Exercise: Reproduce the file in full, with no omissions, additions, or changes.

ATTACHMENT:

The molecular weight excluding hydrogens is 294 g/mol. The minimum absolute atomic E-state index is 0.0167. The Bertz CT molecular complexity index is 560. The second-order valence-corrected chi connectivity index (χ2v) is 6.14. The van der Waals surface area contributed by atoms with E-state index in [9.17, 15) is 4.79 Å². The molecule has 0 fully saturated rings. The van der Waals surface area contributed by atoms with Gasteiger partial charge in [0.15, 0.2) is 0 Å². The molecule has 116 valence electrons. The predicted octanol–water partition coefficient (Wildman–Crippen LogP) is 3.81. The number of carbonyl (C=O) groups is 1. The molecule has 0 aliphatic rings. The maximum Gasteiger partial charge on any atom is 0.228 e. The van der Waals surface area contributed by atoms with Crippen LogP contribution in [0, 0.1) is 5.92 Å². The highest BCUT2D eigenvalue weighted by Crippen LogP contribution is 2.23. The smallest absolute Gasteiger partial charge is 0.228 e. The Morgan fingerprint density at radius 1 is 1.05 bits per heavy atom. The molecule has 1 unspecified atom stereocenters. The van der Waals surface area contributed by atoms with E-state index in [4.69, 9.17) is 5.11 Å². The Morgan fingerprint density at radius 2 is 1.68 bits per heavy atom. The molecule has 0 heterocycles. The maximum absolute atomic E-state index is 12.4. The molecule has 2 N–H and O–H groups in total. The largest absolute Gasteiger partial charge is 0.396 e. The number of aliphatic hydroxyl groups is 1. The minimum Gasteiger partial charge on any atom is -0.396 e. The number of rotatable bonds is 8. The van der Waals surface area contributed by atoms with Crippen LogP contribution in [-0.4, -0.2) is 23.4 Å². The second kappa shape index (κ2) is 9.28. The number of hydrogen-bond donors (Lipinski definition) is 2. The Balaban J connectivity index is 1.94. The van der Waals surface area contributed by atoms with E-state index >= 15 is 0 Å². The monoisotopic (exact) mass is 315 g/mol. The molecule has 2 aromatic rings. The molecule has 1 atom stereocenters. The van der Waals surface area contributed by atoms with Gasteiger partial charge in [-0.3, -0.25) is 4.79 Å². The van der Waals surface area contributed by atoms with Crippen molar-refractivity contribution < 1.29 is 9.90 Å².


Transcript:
The molecular weight excluding hydrogens is 294 g/mol. The minimum absolute atomic E-state index is 0.0167. The Bertz CT molecular complexity index is 560. The second-order valence-corrected chi connectivity index (χ2v) is 6.14. The van der Waals surface area contributed by atoms with E-state index in [9.17, 15) is 4.79 Å². The molecule has 0 fully saturated rings. The van der Waals surface area contributed by atoms with Gasteiger partial charge in [0.15, 0.2) is 0 Å². The molecule has 116 valence electrons. The predicted octanol–water partition coefficient (Wildman–Crippen LogP) is 3.81. The number of carbonyl (C=O) groups is 1. The molecule has 0 aliphatic rings. The maximum Gasteiger partial charge on any atom is 0.228 e. The van der Waals surface area contributed by atoms with Crippen LogP contribution in [0, 0.1) is 5.92 Å². The highest BCUT2D eigenvalue weighted by Crippen LogP contribution is 2.23. The smallest absolute Gasteiger partial charge is 0.228 e. The Morgan fingerprint density at radius 1 is 1.05 bits per heavy atom. The molecule has 1 unspecified atom stereocenters. The van der Waals surface area contributed by atoms with E-state index in [4.69, 9.17) is 5.11 Å². The Morgan fingerprint density at radius 2 is 1.68 bits per heavy atom. The molecule has 0 heterocycles. The maximum absolute atomic E-state index is 12.4. The molecule has 2 N–H and O–H groups in total. The largest absolute Gasteiger partial charge is 0.396 e. The number of aliphatic hydroxyl groups is 1. The minimum Gasteiger partial charge on any atom is -0.396 e. The number of rotatable bonds is 8. The van der Waals surface area contributed by atoms with Crippen LogP contribution in [-0.4, -0.2) is 23.4 Å². The second kappa shape index (κ2) is 9.28. The number of hydrogen-bond donors (Lipinski definition) is 2. The Balaban J connectivity index is 1.94. The van der Waals surface area contributed by atoms with E-state index >= 15 is 0 Å². The monoisotopic (exact) mass is 315 g/mol. The molecule has 2 aromatic rings. The molecule has 1 atom stereocenters. The van der Waals surface area contributed by atoms with Gasteiger partial charge in [-0.3, -0.25) is 4.79 Å². The van der Waals surface area contributed by atoms with Crippen molar-refractivity contribution < 1.29 is 9.90 Å².